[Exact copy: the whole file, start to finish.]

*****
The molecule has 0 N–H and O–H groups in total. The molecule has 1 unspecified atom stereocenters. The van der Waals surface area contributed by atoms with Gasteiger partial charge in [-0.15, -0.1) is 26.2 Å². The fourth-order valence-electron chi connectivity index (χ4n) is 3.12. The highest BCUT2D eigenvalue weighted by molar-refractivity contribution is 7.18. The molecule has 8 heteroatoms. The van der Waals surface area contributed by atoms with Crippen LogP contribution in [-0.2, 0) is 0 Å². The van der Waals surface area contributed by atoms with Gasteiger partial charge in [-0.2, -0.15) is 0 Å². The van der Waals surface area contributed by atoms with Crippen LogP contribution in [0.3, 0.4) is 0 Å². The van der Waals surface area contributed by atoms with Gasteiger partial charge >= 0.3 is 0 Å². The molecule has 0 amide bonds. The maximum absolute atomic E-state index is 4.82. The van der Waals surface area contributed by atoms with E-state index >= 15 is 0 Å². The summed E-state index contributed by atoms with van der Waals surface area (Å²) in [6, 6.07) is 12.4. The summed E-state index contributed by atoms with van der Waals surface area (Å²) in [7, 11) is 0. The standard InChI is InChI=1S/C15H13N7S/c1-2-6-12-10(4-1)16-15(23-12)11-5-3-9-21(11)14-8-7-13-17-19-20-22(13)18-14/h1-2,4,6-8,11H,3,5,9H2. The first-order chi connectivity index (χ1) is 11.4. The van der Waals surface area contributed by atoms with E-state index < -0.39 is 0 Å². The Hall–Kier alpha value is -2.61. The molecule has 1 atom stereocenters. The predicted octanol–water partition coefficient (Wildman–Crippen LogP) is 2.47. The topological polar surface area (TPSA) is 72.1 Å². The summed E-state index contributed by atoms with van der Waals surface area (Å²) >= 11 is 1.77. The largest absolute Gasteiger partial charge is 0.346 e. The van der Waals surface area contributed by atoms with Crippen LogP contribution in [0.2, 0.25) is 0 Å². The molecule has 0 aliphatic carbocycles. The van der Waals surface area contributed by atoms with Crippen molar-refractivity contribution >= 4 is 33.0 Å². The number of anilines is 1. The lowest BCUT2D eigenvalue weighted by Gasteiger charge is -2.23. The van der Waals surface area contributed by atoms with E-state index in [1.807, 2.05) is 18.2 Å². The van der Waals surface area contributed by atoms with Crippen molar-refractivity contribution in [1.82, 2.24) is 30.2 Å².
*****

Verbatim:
The molecule has 0 N–H and O–H groups in total. The molecule has 1 unspecified atom stereocenters. The van der Waals surface area contributed by atoms with Gasteiger partial charge in [-0.15, -0.1) is 26.2 Å². The fourth-order valence-electron chi connectivity index (χ4n) is 3.12. The highest BCUT2D eigenvalue weighted by molar-refractivity contribution is 7.18. The molecule has 8 heteroatoms. The van der Waals surface area contributed by atoms with Crippen LogP contribution in [-0.2, 0) is 0 Å². The van der Waals surface area contributed by atoms with Gasteiger partial charge in [-0.2, -0.15) is 0 Å². The van der Waals surface area contributed by atoms with Crippen LogP contribution in [0.3, 0.4) is 0 Å². The van der Waals surface area contributed by atoms with Gasteiger partial charge >= 0.3 is 0 Å². The molecule has 0 amide bonds. The maximum absolute atomic E-state index is 4.82. The van der Waals surface area contributed by atoms with E-state index >= 15 is 0 Å². The summed E-state index contributed by atoms with van der Waals surface area (Å²) in [6, 6.07) is 12.4. The summed E-state index contributed by atoms with van der Waals surface area (Å²) in [7, 11) is 0. The standard InChI is InChI=1S/C15H13N7S/c1-2-6-12-10(4-1)16-15(23-12)11-5-3-9-21(11)14-8-7-13-17-19-20-22(13)18-14/h1-2,4,6-8,11H,3,5,9H2. The first-order chi connectivity index (χ1) is 11.4. The van der Waals surface area contributed by atoms with E-state index < -0.39 is 0 Å². The Hall–Kier alpha value is -2.61. The molecule has 1 atom stereocenters. The predicted octanol–water partition coefficient (Wildman–Crippen LogP) is 2.47. The topological polar surface area (TPSA) is 72.1 Å². The summed E-state index contributed by atoms with van der Waals surface area (Å²) >= 11 is 1.77. The largest absolute Gasteiger partial charge is 0.346 e. The van der Waals surface area contributed by atoms with Crippen LogP contribution in [0.2, 0.25) is 0 Å². The molecule has 0 aliphatic carbocycles. The van der Waals surface area contributed by atoms with Crippen molar-refractivity contribution >= 4 is 33.0 Å². The number of anilines is 1. The lowest BCUT2D eigenvalue weighted by Gasteiger charge is -2.23. The van der Waals surface area contributed by atoms with E-state index in [1.807, 2.05) is 18.2 Å². The van der Waals surface area contributed by atoms with Crippen molar-refractivity contribution in [1.82, 2.24) is 30.2 Å².